If you have 15 minutes to spare, https://www.youtube.com/watch?v=I0HOgcbtmws might be a good watch as an intro into open source hardware.

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Thank you for the thoughtful replies.  The video was very informative.

And sorry, I do realize that more specifics would be helpful.  Firstly, I currently have two ideas for “products” (if you will) that I’d like to release as open source projects.  My reasons are similar to what is mentioned in the video- the “Fortune and Glory” aspects.  I do not have the financial means to patent and attempt to bring my products to market.  One is a suspension apparatus for moving vehicles- I’ve tested prototypes on bicycles but it could also apply to motor vehicles.  To bring this product ot market would cost several hundreds of thousands of dollars, and there’s a high risk that my invention would be licensed in a way that it would prohibit me from receiving any attribution for the design.  I have been working as a consultant to a firm to develop their own suspension apparatus, but I have also been using the data I’ve collected to develop my own technology.  There is nothing in my work contract that prohibits me from using data and knowledge for my own benefit.

I spent a fair bit of time looking at other mechanical open source projects online, and while a great many claim to be open source in some way or another, actually finding the CAD data for their work is darn near impossible.  The closest I’ve come is finding the pdf drawings for E3D’s 3d printer hot ends and extruders.  They simply have this statement on their drawings-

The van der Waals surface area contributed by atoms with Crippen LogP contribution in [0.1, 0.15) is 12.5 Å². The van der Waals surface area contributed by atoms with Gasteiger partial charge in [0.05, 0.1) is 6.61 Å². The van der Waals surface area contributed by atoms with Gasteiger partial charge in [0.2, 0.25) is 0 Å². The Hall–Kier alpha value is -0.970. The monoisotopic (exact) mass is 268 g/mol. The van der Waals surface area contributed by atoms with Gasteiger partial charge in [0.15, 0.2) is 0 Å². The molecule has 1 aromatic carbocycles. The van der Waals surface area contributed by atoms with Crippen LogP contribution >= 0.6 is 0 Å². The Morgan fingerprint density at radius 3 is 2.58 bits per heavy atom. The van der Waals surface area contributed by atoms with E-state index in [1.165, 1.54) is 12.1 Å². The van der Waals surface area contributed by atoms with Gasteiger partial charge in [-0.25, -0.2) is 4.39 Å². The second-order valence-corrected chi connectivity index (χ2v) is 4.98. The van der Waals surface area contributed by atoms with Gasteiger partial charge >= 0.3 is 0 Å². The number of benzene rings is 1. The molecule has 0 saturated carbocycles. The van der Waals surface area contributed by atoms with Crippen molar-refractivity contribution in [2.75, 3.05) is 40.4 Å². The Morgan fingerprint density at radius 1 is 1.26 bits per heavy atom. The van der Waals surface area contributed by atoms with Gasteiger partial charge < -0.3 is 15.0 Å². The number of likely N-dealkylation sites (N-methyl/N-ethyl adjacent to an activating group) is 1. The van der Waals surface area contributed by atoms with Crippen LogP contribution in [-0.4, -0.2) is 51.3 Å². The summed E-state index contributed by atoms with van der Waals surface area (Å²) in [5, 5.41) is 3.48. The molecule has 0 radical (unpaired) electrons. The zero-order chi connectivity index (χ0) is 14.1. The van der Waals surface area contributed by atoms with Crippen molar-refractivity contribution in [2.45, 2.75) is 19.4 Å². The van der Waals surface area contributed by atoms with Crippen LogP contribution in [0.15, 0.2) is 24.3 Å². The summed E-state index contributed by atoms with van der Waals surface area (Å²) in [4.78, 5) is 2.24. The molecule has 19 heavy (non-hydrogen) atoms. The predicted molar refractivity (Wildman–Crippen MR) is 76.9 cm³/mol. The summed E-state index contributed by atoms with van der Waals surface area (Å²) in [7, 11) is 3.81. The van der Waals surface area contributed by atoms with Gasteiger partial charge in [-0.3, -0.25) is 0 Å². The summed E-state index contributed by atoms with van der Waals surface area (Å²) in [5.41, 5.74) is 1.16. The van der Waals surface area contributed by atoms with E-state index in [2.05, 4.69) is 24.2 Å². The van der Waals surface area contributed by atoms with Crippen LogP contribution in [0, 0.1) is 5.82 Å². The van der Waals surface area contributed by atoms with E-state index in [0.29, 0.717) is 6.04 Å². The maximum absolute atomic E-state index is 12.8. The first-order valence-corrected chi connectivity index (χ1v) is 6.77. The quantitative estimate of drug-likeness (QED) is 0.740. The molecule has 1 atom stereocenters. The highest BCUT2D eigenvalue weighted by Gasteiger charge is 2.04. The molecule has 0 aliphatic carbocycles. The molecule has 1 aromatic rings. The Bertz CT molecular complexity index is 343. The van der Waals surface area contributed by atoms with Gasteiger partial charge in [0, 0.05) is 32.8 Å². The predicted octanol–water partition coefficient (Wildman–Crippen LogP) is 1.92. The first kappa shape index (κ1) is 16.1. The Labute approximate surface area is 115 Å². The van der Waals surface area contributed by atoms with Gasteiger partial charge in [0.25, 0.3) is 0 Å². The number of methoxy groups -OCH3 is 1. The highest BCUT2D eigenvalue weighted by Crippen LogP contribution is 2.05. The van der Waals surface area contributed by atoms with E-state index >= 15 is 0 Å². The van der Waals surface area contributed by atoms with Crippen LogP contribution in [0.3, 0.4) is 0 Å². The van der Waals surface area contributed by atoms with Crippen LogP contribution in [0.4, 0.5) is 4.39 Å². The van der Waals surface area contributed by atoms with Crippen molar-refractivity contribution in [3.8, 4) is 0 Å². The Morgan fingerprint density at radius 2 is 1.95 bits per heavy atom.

Does that statement automatically make it open source, legally protected under the GPL?  Or does posting the works on an opens source repository like GitHub “register” the work as open source?

Normal proprietary title blocks say something along the lines of this-

2019-09-17 07_39_42-SOLIDWORKS Professional 2015 x64 Edition - [Draw1 - Sheet1 _].png

It is my understanding that simply stating “copyright 2019 by me” doesn’t automatically make a work copyrighted.  Again, my understanding is that you must put copies of the works of art to by copyrighted in an envelope along with an application and your payment for whatever the copyright office fee is ($35 rings a bell), mail it in, and after they approve and register the work, only then is it copyrighted.  Is that correct?

Also, I realize it is frowned upon, but I will be doing my work in either ProEngineer (Creo whatever) or SolidWorks.  Those are the CAD packages I am most proficient in, and in my humble opinion, there are no open source parametric 3D CAD packages that have the tools and features required to do professional engineering work.  Feel free to disagree, but will not get into a debate over the validity of TinkerCAD or OpenSCAD as serious design tools.

Thanks again,

BM

About the E3D-Online screenshot: Yes, a statement like that is granting you the rights granted by the GPL, version 3 or later.

Copyright law differs per country. In some countries everything you create is protected, in some countries it works differently. For gory details applicable to your locality, please contact a lawyer.

And open source creations don’t need to be created with open source software, it’s perfectly fine to use whatever you want.